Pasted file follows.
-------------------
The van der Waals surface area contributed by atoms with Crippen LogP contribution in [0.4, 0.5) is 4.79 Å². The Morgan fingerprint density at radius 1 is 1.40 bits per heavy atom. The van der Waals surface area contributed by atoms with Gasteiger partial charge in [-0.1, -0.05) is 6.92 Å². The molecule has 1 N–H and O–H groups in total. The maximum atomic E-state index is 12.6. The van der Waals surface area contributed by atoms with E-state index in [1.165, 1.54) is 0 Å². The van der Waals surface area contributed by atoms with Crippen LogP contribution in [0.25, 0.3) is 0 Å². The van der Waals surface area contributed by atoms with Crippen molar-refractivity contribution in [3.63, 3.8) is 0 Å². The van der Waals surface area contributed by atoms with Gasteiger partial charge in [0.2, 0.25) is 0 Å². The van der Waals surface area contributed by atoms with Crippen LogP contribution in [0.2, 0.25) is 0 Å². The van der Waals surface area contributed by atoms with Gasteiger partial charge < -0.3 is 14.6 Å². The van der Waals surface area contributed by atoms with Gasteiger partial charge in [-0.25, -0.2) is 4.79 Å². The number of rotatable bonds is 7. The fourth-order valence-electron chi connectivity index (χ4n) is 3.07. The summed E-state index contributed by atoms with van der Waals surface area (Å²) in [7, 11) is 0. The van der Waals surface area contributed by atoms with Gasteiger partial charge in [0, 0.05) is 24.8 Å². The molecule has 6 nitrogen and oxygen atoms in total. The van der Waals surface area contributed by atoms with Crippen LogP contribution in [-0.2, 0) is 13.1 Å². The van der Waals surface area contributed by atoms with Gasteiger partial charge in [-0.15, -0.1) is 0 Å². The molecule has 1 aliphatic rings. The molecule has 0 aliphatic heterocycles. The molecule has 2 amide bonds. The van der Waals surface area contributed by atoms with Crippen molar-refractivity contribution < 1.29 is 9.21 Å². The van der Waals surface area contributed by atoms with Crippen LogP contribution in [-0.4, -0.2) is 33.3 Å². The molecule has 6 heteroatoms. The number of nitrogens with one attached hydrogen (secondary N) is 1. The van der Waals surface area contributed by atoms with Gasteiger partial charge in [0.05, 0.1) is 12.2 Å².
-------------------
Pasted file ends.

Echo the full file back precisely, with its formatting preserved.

The van der Waals surface area contributed by atoms with Crippen LogP contribution in [0.4, 0.5) is 4.79 Å². The Morgan fingerprint density at radius 1 is 1.40 bits per heavy atom. The van der Waals surface area contributed by atoms with Gasteiger partial charge in [-0.1, -0.05) is 6.92 Å². The molecule has 1 N–H and O–H groups in total. The maximum atomic E-state index is 12.6. The van der Waals surface area contributed by atoms with E-state index in [1.165, 1.54) is 0 Å². The van der Waals surface area contributed by atoms with Crippen LogP contribution in [0.25, 0.3) is 0 Å². The van der Waals surface area contributed by atoms with Crippen molar-refractivity contribution in [3.63, 3.8) is 0 Å². The van der Waals surface area contributed by atoms with Gasteiger partial charge in [0.2, 0.25) is 0 Å². The van der Waals surface area contributed by atoms with Crippen LogP contribution in [0.2, 0.25) is 0 Å². The van der Waals surface area contributed by atoms with Gasteiger partial charge < -0.3 is 14.6 Å². The van der Waals surface area contributed by atoms with Gasteiger partial charge in [-0.25, -0.2) is 4.79 Å². The number of rotatable bonds is 7. The fourth-order valence-electron chi connectivity index (χ4n) is 3.07. The summed E-state index contributed by atoms with van der Waals surface area (Å²) in [7, 11) is 0. The van der Waals surface area contributed by atoms with Gasteiger partial charge in [0, 0.05) is 24.8 Å². The molecule has 6 nitrogen and oxygen atoms in total. The van der Waals surface area contributed by atoms with Crippen LogP contribution in [-0.2, 0) is 13.1 Å². The van der Waals surface area contributed by atoms with Gasteiger partial charge in [-0.15, -0.1) is 0 Å². The molecule has 1 aliphatic rings. The molecule has 0 aliphatic heterocycles. The molecule has 2 amide bonds. The van der Waals surface area contributed by atoms with Crippen molar-refractivity contribution < 1.29 is 9.21 Å². The van der Waals surface area contributed by atoms with Crippen LogP contribution in [-0.4, -0.2) is 33.3 Å². The molecule has 6 heteroatoms. The number of nitrogens with one attached hydrogen (secondary N) is 1. The van der Waals surface area contributed by atoms with Gasteiger partial charge in [0.05, 0.1) is 12.2 Å².